Guy Bakkalbasi: Romania, Germany, Austria, Switzerland. Maybe in Türkiye too. France too, but I don’t think that’s until next year.

In which country would you like to perform?

Cemgil Demirtas: Japan.

Guy Bakkalbasi: Mexico.

(Everybody is laughing).

Why Japan, why Mexico?

Cemgil Demirtas: That could be interesting. I know there is a lot of experimental music in China and Japan. All these synth sounds originally come from Japan.

Guy Bakkalbasi: Mexico because of the crowd. They’re crazy, at least that’s what you hear.

Your black and white aesthetic is also striking. With what background thought did you decide on it?

Cemgil Demirtas: There are several reasons. The first is the contrast, which we like. Second, black is good. Black also plays a very important role in architecture. There is also a connection to our music somewhere. Black, white, gray is just a beautiful combination.

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Was architecture part of your studies?

Cemgil Demirtas: Yes. I studied civil engineering in Turkey and then space and design in Vienna. That’s why I have a bit of this approach to art.

Yigit, what did you study?

Guy Bakkalbasi: I’m still studying, now in my 20th semester. I’m studying theatre, film and media studies at the University of Vienna. I never have enough time to complete it. After that, I want to focus on multimedia. I don’t just want to do one thing, so not just music either.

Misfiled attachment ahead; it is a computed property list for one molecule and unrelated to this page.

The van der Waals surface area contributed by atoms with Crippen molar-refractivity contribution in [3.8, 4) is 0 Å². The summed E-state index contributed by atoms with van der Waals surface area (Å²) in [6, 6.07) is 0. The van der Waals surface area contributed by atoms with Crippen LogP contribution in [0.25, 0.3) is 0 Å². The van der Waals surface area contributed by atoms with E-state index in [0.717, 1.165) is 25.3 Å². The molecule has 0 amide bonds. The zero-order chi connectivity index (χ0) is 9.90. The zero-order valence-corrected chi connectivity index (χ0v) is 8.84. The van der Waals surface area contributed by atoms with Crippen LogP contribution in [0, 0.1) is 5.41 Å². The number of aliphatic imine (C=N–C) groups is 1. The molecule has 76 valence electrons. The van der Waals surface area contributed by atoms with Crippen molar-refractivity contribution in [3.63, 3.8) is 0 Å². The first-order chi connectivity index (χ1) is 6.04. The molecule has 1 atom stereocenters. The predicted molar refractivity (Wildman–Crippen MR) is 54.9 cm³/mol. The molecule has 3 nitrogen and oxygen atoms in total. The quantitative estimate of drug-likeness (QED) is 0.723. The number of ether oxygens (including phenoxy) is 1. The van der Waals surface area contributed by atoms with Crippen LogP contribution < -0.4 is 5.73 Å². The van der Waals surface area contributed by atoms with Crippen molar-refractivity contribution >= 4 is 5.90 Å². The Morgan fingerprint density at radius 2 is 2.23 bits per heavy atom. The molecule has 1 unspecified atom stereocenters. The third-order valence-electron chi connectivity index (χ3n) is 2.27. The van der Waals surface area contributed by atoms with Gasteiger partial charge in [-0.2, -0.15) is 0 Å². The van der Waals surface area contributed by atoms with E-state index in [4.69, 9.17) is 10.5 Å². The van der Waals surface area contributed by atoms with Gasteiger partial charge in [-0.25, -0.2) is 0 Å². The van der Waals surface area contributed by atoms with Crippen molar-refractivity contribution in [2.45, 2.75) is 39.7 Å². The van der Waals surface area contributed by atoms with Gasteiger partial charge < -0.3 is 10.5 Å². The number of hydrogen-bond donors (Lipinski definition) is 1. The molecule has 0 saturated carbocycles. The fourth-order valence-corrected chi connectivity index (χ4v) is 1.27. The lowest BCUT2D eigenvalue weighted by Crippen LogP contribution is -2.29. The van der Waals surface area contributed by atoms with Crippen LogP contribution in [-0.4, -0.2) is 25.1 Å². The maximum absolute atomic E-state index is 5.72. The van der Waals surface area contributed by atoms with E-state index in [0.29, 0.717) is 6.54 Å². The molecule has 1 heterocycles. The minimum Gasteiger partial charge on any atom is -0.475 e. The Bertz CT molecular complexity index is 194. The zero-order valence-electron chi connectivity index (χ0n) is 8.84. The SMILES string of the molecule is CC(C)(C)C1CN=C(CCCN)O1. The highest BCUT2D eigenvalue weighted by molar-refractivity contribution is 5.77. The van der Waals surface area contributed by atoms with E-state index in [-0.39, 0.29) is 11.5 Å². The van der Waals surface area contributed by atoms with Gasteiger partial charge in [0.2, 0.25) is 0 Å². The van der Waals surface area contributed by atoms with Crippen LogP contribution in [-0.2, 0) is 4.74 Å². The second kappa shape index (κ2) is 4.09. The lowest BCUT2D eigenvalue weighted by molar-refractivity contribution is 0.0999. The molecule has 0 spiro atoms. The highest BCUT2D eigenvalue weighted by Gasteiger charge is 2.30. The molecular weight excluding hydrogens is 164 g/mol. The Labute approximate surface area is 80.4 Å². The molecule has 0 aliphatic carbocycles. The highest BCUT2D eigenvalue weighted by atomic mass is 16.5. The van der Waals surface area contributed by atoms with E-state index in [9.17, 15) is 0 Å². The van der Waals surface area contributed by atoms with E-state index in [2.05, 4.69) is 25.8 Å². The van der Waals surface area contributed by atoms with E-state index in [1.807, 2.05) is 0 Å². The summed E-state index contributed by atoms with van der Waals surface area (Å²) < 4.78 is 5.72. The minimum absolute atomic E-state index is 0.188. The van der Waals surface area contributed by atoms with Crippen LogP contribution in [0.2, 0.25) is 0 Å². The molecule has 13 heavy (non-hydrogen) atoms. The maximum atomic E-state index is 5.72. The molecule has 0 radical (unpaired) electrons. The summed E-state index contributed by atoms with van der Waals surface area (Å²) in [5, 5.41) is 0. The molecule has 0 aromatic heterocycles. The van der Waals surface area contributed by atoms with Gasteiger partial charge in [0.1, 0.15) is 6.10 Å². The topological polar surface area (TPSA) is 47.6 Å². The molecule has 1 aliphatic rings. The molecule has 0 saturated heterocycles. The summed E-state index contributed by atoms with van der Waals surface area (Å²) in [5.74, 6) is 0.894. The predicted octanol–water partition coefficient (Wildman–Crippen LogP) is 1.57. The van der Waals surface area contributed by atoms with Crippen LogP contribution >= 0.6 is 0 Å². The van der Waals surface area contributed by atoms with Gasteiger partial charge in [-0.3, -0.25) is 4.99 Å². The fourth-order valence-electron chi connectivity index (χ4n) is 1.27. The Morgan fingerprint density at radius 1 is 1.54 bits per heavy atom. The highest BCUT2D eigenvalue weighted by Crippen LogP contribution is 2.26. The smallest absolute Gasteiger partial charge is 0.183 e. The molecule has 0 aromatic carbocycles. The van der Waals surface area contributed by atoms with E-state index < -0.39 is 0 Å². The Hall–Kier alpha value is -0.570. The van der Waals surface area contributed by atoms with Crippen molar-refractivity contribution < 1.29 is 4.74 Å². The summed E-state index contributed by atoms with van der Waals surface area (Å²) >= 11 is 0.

How regularly are you here in the studio and producing?

Cemgil Demirtas: About three times a week.

Guy Bakkalbasi: I a little bit more I think. Around 20 hours.

Does that mean you work separately?

Cemgil Demirtas: Sometimes. I usually start making demos and bring them to him. Yigit then continues and mixes the first version from it.

Guy Bakkalbasi: Or we do jams where we both play and record something at the same time. That works well every now and then. Sometimes he’s here alone and I’m sitting in Izmir with my laptop and we send samples back and forth to each other. It’s a very interesting friendship that we have.

Is it sometimes difficult for you to be friends and work together at the same time?

Both: And. (laughs)

Cemgil Demirtas: Each time one wants to add something and the other doesn’t.

Guy Bakkalbasi: We are two people, so we don’t have democracy. That’s why we often ask the people around us. That’s how it works.

Thanks for the nice interview!

Katharina Reiffenstuhl



Album Release-Show, 15.6.2023, Chelsea